Presently in the ‘Go-To’ Therapist mentorship I have eight directions in the lower limb, five for the torso and four in the upper limb to build tension and to load these tissues submaximally in the objective assessment.
The hidden benefit of the 3rd layer is that you now have a minimum standard of load tolerance.
My ultimate goal in the first session is to restore the ability to tolerate load through these tissues at around 40% MVC in ALL directions.
When you have helped the patient move pain-free in whatever combination of objective tests you use, the reality is that they can tolerate loading these tissues at that load and that speed. That’s it. Just because they can do that does not mean you know they can tolerate the loads required to run, or whatever their goals are. But it gives you something to recheck on the next session so that you can see if they have maintained the progress or regressed again.
This becomes your first Key Performance Indicator (KPI) along with one or two others from the objective assessment.
If the patient leaves with the ability to tolerate load in whatever directions were missing but returns and has lost it again, then I know that either my rehab was too high level or they may have done something between sessions that stressed the system excessively and they have returned to that threatened state.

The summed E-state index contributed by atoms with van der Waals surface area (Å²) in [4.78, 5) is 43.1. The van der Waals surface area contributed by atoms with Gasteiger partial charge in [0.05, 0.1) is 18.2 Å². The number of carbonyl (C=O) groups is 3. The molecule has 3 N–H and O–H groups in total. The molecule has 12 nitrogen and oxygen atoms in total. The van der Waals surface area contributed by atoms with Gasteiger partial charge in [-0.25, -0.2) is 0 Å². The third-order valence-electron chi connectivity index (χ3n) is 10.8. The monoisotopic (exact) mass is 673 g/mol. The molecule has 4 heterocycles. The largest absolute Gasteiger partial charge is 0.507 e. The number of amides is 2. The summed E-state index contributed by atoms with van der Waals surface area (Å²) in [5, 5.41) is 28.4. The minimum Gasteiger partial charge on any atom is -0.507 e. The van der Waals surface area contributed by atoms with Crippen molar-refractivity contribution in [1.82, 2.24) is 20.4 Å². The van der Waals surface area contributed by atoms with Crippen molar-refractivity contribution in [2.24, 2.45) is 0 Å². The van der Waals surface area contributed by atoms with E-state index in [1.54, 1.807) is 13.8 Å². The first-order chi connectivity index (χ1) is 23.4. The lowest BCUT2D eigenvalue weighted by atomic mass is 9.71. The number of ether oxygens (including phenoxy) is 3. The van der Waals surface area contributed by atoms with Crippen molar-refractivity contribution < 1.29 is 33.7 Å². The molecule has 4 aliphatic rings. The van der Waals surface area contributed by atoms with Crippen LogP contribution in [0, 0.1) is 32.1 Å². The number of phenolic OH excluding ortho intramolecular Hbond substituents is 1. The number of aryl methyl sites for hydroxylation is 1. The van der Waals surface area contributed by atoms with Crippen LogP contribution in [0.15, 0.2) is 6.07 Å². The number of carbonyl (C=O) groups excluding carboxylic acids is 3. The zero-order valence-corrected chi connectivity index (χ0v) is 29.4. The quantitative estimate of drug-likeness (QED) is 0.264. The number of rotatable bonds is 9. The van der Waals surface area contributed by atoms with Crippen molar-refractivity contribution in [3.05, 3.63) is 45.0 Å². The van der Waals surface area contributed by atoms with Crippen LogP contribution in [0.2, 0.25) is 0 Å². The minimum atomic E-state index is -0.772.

I would then question the patient about their activities and make sense of why they have lost the ability to tolerate load again in this particular direction.
As we progress the rehab and loading, we will again continue to always recheck these key directions every session as this is our BASELINE tolerance of loading before we progress to increased loading such as standing progressions etc.